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Terrorism laws an inferior copy

By George Williams - posted Monday, 7 November 2005

After the London bombings in July, it comes as no surprise that the UK, like Australia, is in the midst of heated debate about new terror laws. These debates cover the same ground because the new Australian law is largely based on UK precedents. Indeed, John Howard has sought to justify our new law on the basis that it represents “best practice” from overseas.

I have spent the last eight weeks in London looking at the UK laws. I have also seen how present the threat of terrorism is there, and the fear that many people still feel. On the tube, some Londoners still shy away from sitting near someone who they think looks suspicious, while my bus trip each day takes me down the same route as the London bus that was bombed. Given also that terrorism is ever present in the media, it never seems far from people’s thoughts.

Despite this, and the lower threat level in Australia, I have been struck by how much better the UK is doing in confronting the need for new laws. While both Howard and Tony Blair are resolute in their desire to get new laws through parliament, it seems likely that our new laws will be inferior to those we are copying from and that we risk doing greater damage to our democracy and fundamental liberties.


A key difference is that Australia is looking to copy new powers like control orders and preventive detention from the UK without their most important safeguards. UK law is read in light of their 1998 Human Rights Act, which sets out the basic standards of liberty that are needed for a democracy. As the House of Lords, their top court, demonstrated last year, the Act can be a powerful tool in ensuring that terrorism laws do not undermine the very values that they are meant to protect.

On the other hand, as the only democratic nation in the world without a Bill of Rights, Australia looks set to pass UK-style terror laws but without the same protections. While UK laws will be used by police and other agencies within a framework that respects basic rights, no such limitation will apply in Australia. The best that we can do is to trust that our politicians and government do not abuse their new powers. This is not a safeguard that is acceptable in any other like nation.

Another major difference is that the UK is engaging in the parliamentary debate that Australia ought to have. The UK Terrorism Bill was introduced into parliament in mid-October and is being examined by the Joint Committee on Human Rights. This week I attended one of its hearings, where its members from across the political spectrum grilled the minister in charge of the UK Bill, Home Secretary Charles Clarke. He was asked whether the Bill was needed given the extensive laws already in place, whether the definition of terrorism was so wide that it might criminalise legitimate acts of resistance, whether banning speech that might encourage terrorism would shut down public debate and even whether the Bill might have unintended consequences, like applying to animal rights activists.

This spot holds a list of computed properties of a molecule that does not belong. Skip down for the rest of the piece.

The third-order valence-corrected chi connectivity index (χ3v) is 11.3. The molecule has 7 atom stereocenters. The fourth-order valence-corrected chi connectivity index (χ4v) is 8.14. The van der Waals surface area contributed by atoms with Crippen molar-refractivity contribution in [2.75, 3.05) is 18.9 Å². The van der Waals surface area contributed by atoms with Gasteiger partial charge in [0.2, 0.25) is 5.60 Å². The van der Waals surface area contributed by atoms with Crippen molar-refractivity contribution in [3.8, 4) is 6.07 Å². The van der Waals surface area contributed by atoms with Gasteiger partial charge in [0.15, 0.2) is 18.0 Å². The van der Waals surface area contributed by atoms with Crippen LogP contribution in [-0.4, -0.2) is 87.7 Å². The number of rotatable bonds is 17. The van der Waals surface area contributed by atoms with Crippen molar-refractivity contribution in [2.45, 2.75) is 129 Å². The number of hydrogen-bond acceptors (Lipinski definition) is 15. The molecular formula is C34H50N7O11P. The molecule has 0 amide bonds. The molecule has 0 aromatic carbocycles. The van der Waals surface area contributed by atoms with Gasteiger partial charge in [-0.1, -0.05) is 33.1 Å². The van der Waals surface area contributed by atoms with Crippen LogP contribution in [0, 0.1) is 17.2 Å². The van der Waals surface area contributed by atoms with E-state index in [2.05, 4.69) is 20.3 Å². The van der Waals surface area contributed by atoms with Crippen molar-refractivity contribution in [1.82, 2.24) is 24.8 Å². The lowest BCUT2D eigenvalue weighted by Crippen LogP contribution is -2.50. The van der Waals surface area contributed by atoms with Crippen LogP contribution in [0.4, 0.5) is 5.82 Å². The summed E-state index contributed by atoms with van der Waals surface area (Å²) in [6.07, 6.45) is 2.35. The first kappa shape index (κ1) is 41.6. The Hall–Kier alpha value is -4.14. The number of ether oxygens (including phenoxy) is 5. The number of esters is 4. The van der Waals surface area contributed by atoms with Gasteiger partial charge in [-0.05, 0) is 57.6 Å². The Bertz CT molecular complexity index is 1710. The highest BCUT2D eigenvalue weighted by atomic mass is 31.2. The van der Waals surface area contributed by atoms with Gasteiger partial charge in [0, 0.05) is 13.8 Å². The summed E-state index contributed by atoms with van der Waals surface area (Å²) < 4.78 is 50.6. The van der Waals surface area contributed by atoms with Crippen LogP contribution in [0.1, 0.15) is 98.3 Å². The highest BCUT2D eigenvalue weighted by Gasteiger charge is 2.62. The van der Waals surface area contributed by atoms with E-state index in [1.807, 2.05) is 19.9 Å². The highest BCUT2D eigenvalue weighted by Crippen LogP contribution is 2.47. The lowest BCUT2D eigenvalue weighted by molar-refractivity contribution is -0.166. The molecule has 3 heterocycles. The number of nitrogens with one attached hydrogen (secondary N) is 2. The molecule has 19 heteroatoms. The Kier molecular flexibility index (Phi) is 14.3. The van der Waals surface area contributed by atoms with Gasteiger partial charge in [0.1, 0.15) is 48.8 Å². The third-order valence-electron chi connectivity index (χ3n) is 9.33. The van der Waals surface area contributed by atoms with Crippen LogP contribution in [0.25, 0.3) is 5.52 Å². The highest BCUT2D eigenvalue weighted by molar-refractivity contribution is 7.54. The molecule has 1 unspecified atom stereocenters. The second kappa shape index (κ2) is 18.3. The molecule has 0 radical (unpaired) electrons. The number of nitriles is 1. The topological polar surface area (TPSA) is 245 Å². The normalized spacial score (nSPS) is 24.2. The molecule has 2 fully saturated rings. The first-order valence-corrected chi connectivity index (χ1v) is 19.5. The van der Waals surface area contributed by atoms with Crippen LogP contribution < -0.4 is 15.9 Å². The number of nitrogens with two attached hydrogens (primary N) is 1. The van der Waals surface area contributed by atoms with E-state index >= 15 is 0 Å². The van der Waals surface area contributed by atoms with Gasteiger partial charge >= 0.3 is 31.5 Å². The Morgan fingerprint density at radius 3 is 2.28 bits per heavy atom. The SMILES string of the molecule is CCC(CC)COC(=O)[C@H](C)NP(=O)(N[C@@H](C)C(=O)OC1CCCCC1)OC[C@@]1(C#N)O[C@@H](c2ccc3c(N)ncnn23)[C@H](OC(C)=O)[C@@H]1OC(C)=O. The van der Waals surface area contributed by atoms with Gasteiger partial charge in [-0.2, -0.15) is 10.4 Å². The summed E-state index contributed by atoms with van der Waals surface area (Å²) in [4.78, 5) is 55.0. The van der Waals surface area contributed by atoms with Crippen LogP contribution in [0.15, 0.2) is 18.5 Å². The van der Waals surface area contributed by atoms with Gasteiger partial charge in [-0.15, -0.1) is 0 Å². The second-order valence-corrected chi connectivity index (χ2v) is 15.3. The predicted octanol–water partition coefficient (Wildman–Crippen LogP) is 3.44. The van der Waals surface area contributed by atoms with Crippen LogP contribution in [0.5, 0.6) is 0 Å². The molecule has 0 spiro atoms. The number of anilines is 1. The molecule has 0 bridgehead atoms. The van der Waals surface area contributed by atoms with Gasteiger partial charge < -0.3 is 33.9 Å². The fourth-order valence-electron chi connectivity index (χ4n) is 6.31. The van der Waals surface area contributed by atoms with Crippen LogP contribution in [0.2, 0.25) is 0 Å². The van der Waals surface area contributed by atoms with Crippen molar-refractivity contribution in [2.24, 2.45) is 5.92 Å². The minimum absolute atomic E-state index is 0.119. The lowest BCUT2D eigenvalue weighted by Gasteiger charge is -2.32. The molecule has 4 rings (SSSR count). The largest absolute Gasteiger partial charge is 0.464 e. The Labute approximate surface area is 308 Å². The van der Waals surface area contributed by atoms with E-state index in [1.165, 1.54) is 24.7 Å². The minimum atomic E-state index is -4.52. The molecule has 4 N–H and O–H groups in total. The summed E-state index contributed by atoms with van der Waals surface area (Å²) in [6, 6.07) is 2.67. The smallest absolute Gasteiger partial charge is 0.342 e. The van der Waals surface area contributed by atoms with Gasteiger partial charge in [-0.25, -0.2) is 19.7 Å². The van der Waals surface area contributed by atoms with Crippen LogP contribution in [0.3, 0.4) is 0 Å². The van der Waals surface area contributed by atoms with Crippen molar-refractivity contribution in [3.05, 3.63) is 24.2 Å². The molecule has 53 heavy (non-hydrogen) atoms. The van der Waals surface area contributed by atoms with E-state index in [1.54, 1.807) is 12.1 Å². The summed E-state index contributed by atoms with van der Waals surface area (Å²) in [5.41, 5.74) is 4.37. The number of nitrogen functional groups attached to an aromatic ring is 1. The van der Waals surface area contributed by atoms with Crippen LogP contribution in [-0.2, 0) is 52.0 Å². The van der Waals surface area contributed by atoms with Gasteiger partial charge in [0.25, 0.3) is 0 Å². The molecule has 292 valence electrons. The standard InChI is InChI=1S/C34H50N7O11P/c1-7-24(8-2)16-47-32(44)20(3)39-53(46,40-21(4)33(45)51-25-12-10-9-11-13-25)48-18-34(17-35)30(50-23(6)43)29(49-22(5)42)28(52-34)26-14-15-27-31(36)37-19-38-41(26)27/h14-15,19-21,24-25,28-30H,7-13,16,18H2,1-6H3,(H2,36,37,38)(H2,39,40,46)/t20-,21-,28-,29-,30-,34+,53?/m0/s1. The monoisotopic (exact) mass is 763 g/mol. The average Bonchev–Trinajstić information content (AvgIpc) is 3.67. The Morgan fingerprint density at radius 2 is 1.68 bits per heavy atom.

The same questions need to be asked in Australia. After all, the Australia law, like its UK counterpart, promises to realign our legal system by giving far more extensive powers to government to intrude into our lives and to restrict our freedom of speech. As in the UK, central to public debate about such issues is the need for effective scrutiny by a parliamentary committee. Until control of the Senate changed to the government on July 1, this was the accepted way of making sure that contentious laws were properly checked and debated. It was also a way of dealing with the complex constitutional issues raised by such laws.

This was the lesson learnt over 2002 and 2003 when major terrorism laws last came before the Federal Parliament. At that time, the Bills were analysed and debated over a period of months, and in some cases by more than one parliamentary committee. This led to important changes, many of which had bipartisan support. It also gave us strong laws that are more likely to survive High Court challenge. Indeed, one year after September 11, Howard said that “through the great parliamentary processes that this country has I believe that we have got the balance right”.

If the aim is to get new powers in place by Christmas at the cost of having a proper committee inquiry and parliamentary debate, Australia risks passing the wrong law. It may even be that, in our haste, we introduce and pass a new law before the UK has finished considering theirs. This may mean that we enact the original UK proposals without picking up their improvements that better balance national security and individual liberty. We may end up with a second rate law that, after the London bombings, not even the UK would pass.

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First published in The Age, The Courier-Mail and the Sydney Morning Herald on October 27, 2005.

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About the Author

George Williams is the Anthony Mason Professor of law and Foundation Director of the Gilbert + Tobin Centre of Public Law at the University of New South Wales.

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